It's as true in the new millennium as it was in the old: work is an important part ofour lives. But for today's workers, jobs aren't just a way to put bread on the table. Theyconfer status, define our identities and even add to our happiness.The way we work matters. We expect our jobs to provide higher pay, more fringebenefits and shorter hours, of course. But that's not all. More than any time in thepast, we're asking our employers to make work more enjoyable and meaningful andto reduce its danger, drudgery and discomfort.With each passing generation, working conditions have gotten better in the UnitedStates. Today's jobs are safer than ever. From office to factory, our surroundings arebecoming more pleasant as the worst aspects of the Industrial Age fade into the past.Thanks to modern technology and changing attitudes, more employees are gaining the freedom to decide when and where they work. In today's competitive labormarket, companies are trying to please employees by adding on-the-job amenitieswith some even hiring "culture czars" to find ways to boost workplace morale.Only wealthy societies can look past the basic concerns of paying the bills andgetting weekends off. It takes steady, long-term economic progress-forged with newtechnologies, expanding markets and higher productivity-to achieve a level ofdevelopment that delivers better and better working conditions.America's thriving market economy provided the foundation for rapid improvement in the workplace over the past two or three generations. The secret: competition.Just as the "invisible hand" of free enterprise leads profit-seeking companies to vie forlabor and customers, it works to meet employees' desire for better working conditions.[n routine comings and goings, someone's always, with good-natured friendliness,encouraging friends and coworkers to have a nice day. It's a simple wish, but itreveals what's important to us. We don't celebrate the great achievements of moderncapitalism by telling our fellow Americans to consume more or to have a productiveday.0,we typically bid them a nice day. How could we do so if we had to spendlarge chunks of our time in unpleasant, perhaps even unhealthy, work environments?Have a nice day!Our free enterprise system is striving toward that goal-not just for today's Americans but for tomorrow's as well.Our work world has changed much over thepast century, as these pictures of Pittsburghin 1905 and today show.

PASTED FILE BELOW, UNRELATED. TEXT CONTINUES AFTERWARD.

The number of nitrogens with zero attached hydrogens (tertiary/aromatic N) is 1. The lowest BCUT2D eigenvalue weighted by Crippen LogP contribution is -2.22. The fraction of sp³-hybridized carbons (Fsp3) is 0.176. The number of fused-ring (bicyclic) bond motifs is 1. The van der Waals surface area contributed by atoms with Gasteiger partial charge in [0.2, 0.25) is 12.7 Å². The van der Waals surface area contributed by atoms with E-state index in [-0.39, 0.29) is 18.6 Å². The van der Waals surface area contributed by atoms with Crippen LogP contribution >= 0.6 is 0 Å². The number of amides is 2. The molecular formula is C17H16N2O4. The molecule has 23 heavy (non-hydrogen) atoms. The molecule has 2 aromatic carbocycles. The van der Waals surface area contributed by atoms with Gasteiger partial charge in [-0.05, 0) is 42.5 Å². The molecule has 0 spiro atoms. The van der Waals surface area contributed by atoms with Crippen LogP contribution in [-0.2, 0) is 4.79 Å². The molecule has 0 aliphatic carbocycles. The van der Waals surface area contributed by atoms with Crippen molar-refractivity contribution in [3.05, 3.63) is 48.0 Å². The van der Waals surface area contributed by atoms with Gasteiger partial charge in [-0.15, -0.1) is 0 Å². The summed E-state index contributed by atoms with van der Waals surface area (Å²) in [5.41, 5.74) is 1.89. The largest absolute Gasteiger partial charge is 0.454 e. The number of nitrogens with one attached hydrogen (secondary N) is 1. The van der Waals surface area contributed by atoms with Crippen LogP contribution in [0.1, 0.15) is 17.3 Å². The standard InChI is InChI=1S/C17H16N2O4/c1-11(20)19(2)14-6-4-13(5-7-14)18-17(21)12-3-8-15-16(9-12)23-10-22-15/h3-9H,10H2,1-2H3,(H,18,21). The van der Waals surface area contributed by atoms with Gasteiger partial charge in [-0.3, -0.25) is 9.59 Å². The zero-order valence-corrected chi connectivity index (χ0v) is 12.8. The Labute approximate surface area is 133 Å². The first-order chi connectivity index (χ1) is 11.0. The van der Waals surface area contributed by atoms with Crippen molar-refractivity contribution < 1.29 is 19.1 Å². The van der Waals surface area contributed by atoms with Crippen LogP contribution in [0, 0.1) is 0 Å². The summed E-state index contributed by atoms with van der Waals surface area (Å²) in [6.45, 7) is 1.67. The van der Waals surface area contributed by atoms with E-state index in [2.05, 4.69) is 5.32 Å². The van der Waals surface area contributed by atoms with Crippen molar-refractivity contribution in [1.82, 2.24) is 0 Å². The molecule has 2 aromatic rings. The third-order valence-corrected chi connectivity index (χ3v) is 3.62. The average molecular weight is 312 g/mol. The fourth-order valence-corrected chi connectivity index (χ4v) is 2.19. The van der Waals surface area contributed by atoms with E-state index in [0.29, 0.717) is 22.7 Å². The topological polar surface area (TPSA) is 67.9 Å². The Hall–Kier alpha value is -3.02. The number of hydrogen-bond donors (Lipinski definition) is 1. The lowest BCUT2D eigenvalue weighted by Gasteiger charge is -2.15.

I HOW FAR WE'VE COMEFor much of America's history, working conditions weren't a high priority. Ourforebears willingly endured harsh work lives for the goods and services work bought.As the Industrial Revolution burst forth in the 19th century, workers migrated fromfamily farms to factories, from the Old World to the new. They saw their paychecksrise but became, like Charlie Chaplin's character in Modern Times, mere cogs in avast engine of mass production.Work was often brutal. Early factories were noisy, smelly, dirty, cold in the winterand hot in the summer. The labor itself was repetitive, physically exhausting andoften dangerous. Modern workers can hardly imagine what days were like for gluestirrers, lime burners, gravediggers and acid mixers.To eke out a living, employees toiled an average 10 hours a day, Monday throughFriday, plus another half day on Saturday. Breaks were few and far between. Workrules were draconian: no talking, no eating or drinking, not a minute late punchingthe time clock. (See Exhibit I.)The management guru who captured the ethos of the early industrial era wasFrederick Winslow Taylor, a taskmaster armed with a stopwatch who pioneered thetime-and-motion analysis that sped up the assembly line.Taylor's regimen no longer holds sway. The management consultants of thenew millennium advise employers to put the focus on the workers, not the work.The new corporate ethos recognizes that workers perform best in an environmentwhere they're treated as human beings, not robots.EXHIBIT 1ThenNow and ThenStand in an assembly line.The 1920 book Working Conditions, Wages andProfits offers invaluable insight into the routineconcerns workers in yesterday's companies faced.Injury, fatigue, strain, excessive temperatures, highhumidity, poor ventilation, inadequate sanitation,disease, hazardous chemicals, long hours, rigidschedules, boredom, lack of toilet facilitiescauses for concern were basic and near at hand.Today's 100 Best Places to Work for in America,compiled by the Great Place to Work Institute andpubl ished by Fortune magazine, reveals a wholehigher level of concerns. Interesting and meaningful work, respect, job status, buy-in to companyobjectives, flextime, bonuses, inclusion, communication, feedback, empowerment, friendly coworkers, comfort, wellness classes, on-site day care,autonomy, paternity leave, same-sex partner benefits, employee activities, employee council, company culture-these issues frame the dialogue ofthe day. Concerns have progressed all the way fromthe bottom of Maslow's hierarchy of needs to thetop-from physiological to self-actualizationreflecting the century's great progress in workingconditions.Operate dangerous machinery.Time -motion studies.Punch in and wait for the 5 o'clock whistle.15-minute break, sack lunch and thermos.Smoke, soot and stale air.Dark, dank, dangerous conditions.Join a union to be heard.No phone, no window, no visiting.Work at the office, play elsewhere.Commute.Work your way up the company ladder.50 years and a gold watch.Starched collar and a necktie.Power is position and job tenure.Trade school and a ratchet set.Blue collar, grease and Borax soap.A good job is hard to find.Search the local paper's help-wanted ads.Look for a job.Boredom from repeated tasks.Just do what you're told.6FEDERAL RESERVE BANK DF DALLAS I Anneal Haport 2000